Debunking Common Solar Energy Myths

Solar power is one of the most widely used forms of clean energy today. Compared to hydropower, solar energy is still a relatively newer form of renewable energy; although it has gained increased popularity in a very short period of time. There are some misunderstandings about solar energy’s efficiency because it’s still somewhat new to its users.

Due to these misconceptions, some households and businesses are still reluctant to incorporate solar power into their daily lives, despite its many benefits. We will now discuss some common myths about solar energy and debunk them with logical reasoning.

Solar Power Systems Are Too Costly

This is probably the most common myth about solar energy in both households and enterprises. Some people avoid utilizing solar technology due to cost-concerns. The initial photovoltaic panel installation process does require an up-front investment, however in the longer term the solar power installation is expected to cost less due to the energy savings on other sources of energy (e.g. the power grid).

Grid-tied solar panels enable you to save a considerable amount of money on your monthly utility bills. It often provides you with positive cash flow as you can redistribute your surplus solar power back into the primary grid, increasing your electricity credits that you can use in later months.

Technology involved in solar panel production has vastly evolved over recent years, leading to significant reductions in solar array installation and maintenance costs.

Solar Panels Have A Short Lifespan

Like any other product, solar photovoltaic cells do have a specific lifespan in which they remain effective. However, some people have a common misconception that solar panels are only useful for a few months or years, and break easily, which is not true. The majority of the modern solar modules produced today can easily last for 2 to 3 decades or more, requiring little maintenance from time to time. Manufacturers of solar panels provide performance warranties for their solar panels promising at least 80% of initial generating capacity still useful after 25-30 years.

Solar collectors are also recyclable at the end of their useful lifespan. When appropriately recycled, solar array materials can be made into new products, to continue providing sustainable solar energy for another PV system life cycle (e.g. another 3 decades).

Installing Solar Panels Means Going Off The Grid

Although you can get an off-grid solar system for your home or office, which comes with solar power batteries, the majority of solar array installations are grid-tied. Installing a grid-tied solar module allows you to utilize solar power produced during the day and draw electricity from the primary grid after the sun goes down.

This doesn’t mean that you cannot fulfill all of your power needs with your photovoltaic panel installation. With a net-metering billing system, you’ll receive credits on electricity bills from your utility for excess solar energy produced during the day. So, if you generate more solar-based electricity than you use during a specific month, you can utilize your net-metering credits on your future utility bills. This allows solar PV systems to provide an electrically net-zero status, on an annual basis.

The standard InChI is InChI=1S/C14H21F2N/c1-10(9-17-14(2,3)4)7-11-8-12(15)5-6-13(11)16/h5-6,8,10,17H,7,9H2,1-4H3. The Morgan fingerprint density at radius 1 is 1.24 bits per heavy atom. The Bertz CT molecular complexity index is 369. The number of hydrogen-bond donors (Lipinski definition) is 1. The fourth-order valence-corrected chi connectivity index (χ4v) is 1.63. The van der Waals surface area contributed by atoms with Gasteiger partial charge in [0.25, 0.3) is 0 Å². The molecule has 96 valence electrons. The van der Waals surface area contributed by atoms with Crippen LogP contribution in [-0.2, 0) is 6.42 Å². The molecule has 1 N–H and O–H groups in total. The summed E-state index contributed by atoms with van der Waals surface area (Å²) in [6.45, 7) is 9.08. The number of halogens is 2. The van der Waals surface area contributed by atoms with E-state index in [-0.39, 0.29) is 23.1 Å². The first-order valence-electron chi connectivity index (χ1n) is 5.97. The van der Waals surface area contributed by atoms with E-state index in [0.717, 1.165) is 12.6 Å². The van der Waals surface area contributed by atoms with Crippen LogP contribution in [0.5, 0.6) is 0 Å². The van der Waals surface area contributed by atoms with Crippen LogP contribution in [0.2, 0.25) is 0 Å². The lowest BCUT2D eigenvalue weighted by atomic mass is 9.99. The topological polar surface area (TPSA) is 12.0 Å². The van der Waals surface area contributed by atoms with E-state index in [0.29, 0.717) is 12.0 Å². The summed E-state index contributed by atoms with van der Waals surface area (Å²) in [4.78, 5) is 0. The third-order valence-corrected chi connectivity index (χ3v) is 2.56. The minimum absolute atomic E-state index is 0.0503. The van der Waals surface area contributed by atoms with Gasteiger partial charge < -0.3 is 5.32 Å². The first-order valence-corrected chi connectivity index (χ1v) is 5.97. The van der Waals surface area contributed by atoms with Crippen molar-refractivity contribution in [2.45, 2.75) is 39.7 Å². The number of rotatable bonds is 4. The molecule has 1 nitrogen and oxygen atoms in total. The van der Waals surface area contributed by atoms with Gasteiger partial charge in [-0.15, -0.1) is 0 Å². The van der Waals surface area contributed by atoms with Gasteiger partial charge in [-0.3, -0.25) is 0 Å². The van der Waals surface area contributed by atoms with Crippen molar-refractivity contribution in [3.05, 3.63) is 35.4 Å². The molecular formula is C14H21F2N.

Solar Modules Will Damage My Roof

Apart from providing you with solar energy, rooftop solar panels can also protect and preserve the portion of your roof that they cover. Even if your roof’s surface needs repairing, you can remove your solar panels from the roof without removing the attachment hardware from the roof.

Reliable solar experts always use roof flashings wherever possible to provide a primary weather seal, and also use specialized sealant as a secondary layer of weather seal.

Solar Panels Don’t Function During Winter

Solar arrays do need sunlight to produce electricity. Suppose you live in an unusually cold area with many snowstorms. In that case, your solar panels will generate less solar energy during winter than in the summer. However, solar panels actually work more efficiently during the winter due to colder air temperatures. The sun is less intense in the winter months, which reduces solar panel productivity but solar arrays are capable of generating electricity year-round.

Though solar panels covered with snow won’t generate solar energy, if winter power production is a priority for the PV system design, the array can be tilted at an angle so that the snow will slide off automatically when the sun comes out.

Dandelion Renewables offers environment-friendly solar energy solutions to its residential and commercial clients across Saskatchewan, BC, and Alberta. To know more about our expert solar services, click here or contact us for personalized service.